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This weekend sees the release of MacGruber, an action-comedy starring Will Forte and Kristen Wiig, directed by comedian Jorma Taccone. The film is a feature-length expansion of the Saturday Night Live skits where Forte plays MacGruber, an inept special ops agent (and a riff on Richard Dean Anderson's iconic MacGyver character). It's also the first movie to be made from an SNL sketch since 2000's The Ladies Man. A good deal of the commentary surrounding the film has focused on the question of whether the world needs more Saturday Night Live movies--and whether it needs this one specifically.

  • Dumbness May Work In Its Favor  Jim Slotek at the Toronto Sun argues that what might seem like weaknesses are actually the movie's strengths. "Freed from network constraints, star/writer Will Forte and SNL director Jorma Taccone have taken an empty template and headed insanely South with it ... I can't think of an SNL project that elicited more reflexive hostility, sight unseen, than this one. And maybe that's its saving grace. It's hard to imagine MacGruber being as bad as people expected it to be. And that seems to have been strangely liberating to all involved to be surreally stupid."
  • A Cut Above the Rest--But Have You Seen the Rest?  The Boston Globe's Ty Burr is less indulgent. "The smugness that has infected so much 'SNL' product of, oh, the last 25 years — of reasonably talented comics knowing that if they're naughty enough they won't have to work too hard to be hilarious — eventually overtakes 'MacGruber,'" he writes. "Believe the hype: 'MacGruber' actually is the best 'SNL' movie since 'Wayne's World' — but only because the alternatives are 'It's Pat,' 'A Night at the Roxbury,' and 'The Ladies' Man.'"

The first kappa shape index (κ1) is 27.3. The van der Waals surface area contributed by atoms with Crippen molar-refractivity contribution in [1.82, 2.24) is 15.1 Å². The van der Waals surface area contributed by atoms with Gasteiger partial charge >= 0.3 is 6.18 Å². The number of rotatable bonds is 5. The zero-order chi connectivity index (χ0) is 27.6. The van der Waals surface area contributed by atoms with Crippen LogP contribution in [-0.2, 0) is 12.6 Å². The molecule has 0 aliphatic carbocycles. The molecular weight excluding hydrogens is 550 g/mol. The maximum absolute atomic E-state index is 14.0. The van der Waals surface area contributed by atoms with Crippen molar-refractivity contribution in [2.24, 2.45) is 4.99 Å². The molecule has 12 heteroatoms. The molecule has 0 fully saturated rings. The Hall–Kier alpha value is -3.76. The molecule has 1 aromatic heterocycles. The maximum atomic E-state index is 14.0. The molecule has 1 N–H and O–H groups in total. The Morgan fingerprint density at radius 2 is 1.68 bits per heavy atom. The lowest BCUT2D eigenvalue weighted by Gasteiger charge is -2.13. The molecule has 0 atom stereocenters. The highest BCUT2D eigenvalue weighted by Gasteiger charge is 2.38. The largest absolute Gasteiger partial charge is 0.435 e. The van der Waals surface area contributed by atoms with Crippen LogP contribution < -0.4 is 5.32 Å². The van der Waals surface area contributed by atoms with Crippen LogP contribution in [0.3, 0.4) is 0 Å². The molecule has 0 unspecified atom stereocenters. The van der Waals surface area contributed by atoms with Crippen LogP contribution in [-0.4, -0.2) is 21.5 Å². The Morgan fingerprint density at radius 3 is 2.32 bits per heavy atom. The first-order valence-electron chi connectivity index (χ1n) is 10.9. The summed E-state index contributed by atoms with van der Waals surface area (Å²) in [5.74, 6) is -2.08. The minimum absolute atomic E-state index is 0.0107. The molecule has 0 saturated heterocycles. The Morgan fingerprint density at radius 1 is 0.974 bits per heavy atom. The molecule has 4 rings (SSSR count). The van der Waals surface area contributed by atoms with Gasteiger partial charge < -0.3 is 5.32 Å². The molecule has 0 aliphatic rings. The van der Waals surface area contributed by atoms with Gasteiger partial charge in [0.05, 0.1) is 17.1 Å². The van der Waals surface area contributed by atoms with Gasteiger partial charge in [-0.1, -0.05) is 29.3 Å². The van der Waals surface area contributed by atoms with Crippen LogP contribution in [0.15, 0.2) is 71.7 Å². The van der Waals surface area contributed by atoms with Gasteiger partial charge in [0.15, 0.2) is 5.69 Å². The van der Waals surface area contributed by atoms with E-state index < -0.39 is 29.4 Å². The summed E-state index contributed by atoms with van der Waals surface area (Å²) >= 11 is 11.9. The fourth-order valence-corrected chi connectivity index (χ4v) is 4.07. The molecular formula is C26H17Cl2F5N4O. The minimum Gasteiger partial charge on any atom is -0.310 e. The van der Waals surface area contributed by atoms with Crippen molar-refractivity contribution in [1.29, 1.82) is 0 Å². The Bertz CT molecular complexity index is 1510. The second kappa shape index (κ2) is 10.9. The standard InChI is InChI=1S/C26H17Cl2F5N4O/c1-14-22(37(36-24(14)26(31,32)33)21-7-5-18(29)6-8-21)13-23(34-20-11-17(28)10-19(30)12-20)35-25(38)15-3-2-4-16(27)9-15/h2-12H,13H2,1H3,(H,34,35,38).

• Kristen Wiig's the Best Thing About It  Most reviewers agree that Wiig's turn as the besotted sidekick Vicki St. Elmo provides the movie with whatever smarts it has. At Vanity Fair, Eric Spitznagel sums up the critical love for Wiig. "Here are two sentences you won’t hear used together very often: 'Did you see the new movie with that Saturday Night Live actor? What a subtle, nuanced performance' ... But there are always exceptions to the rule." Spitznagel goes on to say that "something remarkable happens when Wiig leaves Studio 8H and walks onto a movie set. She becomes a master of restraint."
  • Smart to Expand the Movie's Scope  On TV, MacGruber is essentially a one-joke sketch, but Peter Travers of Rolling Stone appreciates the way the film becomes a freewheeling pastiche of all things '80s. "How the hell can you take an SNL skit that runs 90 seconds and stretch it to a 90-minute feature? Sounds excruciating," he writes. "But MacGruber breaks the jinx by putting the skit in the context of a 1980s action movie and creating its own brand of explosive lunacy."
  • On the Other Hand...  "MacGruber Is Every Bit the Terrible Movie You Thought It Would Be," reads the headline of Peter Simek's review at D Magazine. "MacGruber works itself out of its own badness because it never seemed to have wanted to be anything more than a bad movie in the first place," Simek writes. "This is the pattern of these Saturday Night Live skit movie spinoffs. They rarely work to a large extent because they relay on simply ramming the same 11:55 p.m. jokes at audiences over and over. It’s a formula that looks like good fun for the performers, but leaves audiences wondering why they thought the joke was funny in the first place."

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